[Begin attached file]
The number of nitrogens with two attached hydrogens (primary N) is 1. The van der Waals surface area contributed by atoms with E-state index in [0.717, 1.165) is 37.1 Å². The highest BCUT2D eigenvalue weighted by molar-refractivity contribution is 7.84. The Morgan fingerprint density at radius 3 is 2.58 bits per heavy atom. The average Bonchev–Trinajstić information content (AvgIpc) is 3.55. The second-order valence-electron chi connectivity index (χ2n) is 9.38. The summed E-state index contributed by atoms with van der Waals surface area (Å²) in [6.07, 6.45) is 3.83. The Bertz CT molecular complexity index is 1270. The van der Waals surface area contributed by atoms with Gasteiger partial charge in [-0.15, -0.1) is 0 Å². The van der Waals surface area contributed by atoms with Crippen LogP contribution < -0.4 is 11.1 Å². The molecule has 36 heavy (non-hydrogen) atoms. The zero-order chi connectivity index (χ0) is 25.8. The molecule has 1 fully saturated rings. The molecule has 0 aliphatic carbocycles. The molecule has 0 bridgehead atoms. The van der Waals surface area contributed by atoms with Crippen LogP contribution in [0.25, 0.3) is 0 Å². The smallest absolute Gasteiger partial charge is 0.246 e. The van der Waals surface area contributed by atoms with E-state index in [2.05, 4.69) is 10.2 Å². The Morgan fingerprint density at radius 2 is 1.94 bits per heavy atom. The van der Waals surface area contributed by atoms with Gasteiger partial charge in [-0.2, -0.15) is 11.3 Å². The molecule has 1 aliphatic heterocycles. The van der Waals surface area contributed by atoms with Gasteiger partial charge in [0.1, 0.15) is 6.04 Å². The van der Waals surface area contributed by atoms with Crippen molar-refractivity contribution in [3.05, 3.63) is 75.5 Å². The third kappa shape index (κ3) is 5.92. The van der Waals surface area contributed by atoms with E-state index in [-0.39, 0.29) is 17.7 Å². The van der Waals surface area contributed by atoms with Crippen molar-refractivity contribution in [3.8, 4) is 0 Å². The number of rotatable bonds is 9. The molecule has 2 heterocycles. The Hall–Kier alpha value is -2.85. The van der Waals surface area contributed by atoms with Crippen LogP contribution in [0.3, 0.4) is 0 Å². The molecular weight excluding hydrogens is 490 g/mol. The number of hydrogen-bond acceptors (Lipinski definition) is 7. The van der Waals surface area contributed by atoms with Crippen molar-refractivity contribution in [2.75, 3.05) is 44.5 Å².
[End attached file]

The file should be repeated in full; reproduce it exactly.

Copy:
The number of nitrogens with two attached hydrogens (primary N) is 1. The van der Waals surface area contributed by atoms with E-state index in [0.717, 1.165) is 37.1 Å². The highest BCUT2D eigenvalue weighted by molar-refractivity contribution is 7.84. The Morgan fingerprint density at radius 3 is 2.58 bits per heavy atom. The average Bonchev–Trinajstić information content (AvgIpc) is 3.55. The second-order valence-electron chi connectivity index (χ2n) is 9.38. The summed E-state index contributed by atoms with van der Waals surface area (Å²) in [6.07, 6.45) is 3.83. The Bertz CT molecular complexity index is 1270. The van der Waals surface area contributed by atoms with Gasteiger partial charge in [-0.15, -0.1) is 0 Å². The van der Waals surface area contributed by atoms with Crippen LogP contribution < -0.4 is 11.1 Å². The molecule has 36 heavy (non-hydrogen) atoms. The zero-order chi connectivity index (χ0) is 25.8. The molecule has 1 fully saturated rings. The molecule has 0 aliphatic carbocycles. The molecule has 0 bridgehead atoms. The van der Waals surface area contributed by atoms with Crippen LogP contribution in [0.25, 0.3) is 0 Å². The smallest absolute Gasteiger partial charge is 0.246 e. The van der Waals surface area contributed by atoms with E-state index in [2.05, 4.69) is 10.2 Å². The Morgan fingerprint density at radius 2 is 1.94 bits per heavy atom. The van der Waals surface area contributed by atoms with Gasteiger partial charge in [-0.2, -0.15) is 11.3 Å². The molecule has 1 aliphatic heterocycles. The van der Waals surface area contributed by atoms with Gasteiger partial charge in [0.1, 0.15) is 6.04 Å². The van der Waals surface area contributed by atoms with Crippen molar-refractivity contribution in [3.05, 3.63) is 75.5 Å². The third kappa shape index (κ3) is 5.92. The van der Waals surface area contributed by atoms with E-state index in [-0.39, 0.29) is 17.7 Å². The van der Waals surface area contributed by atoms with Crippen molar-refractivity contribution in [3.8, 4) is 0 Å². The number of rotatable bonds is 9. The molecule has 2 heterocycles. The Hall–Kier alpha value is -2.85. The van der Waals surface area contributed by atoms with Crippen LogP contribution in [0.3, 0.4) is 0 Å². The molecular weight excluding hydrogens is 490 g/mol. The number of hydrogen-bond acceptors (Lipinski definition) is 7. The van der Waals surface area contributed by atoms with Crippen molar-refractivity contribution in [2.75, 3.05) is 44.5 Å².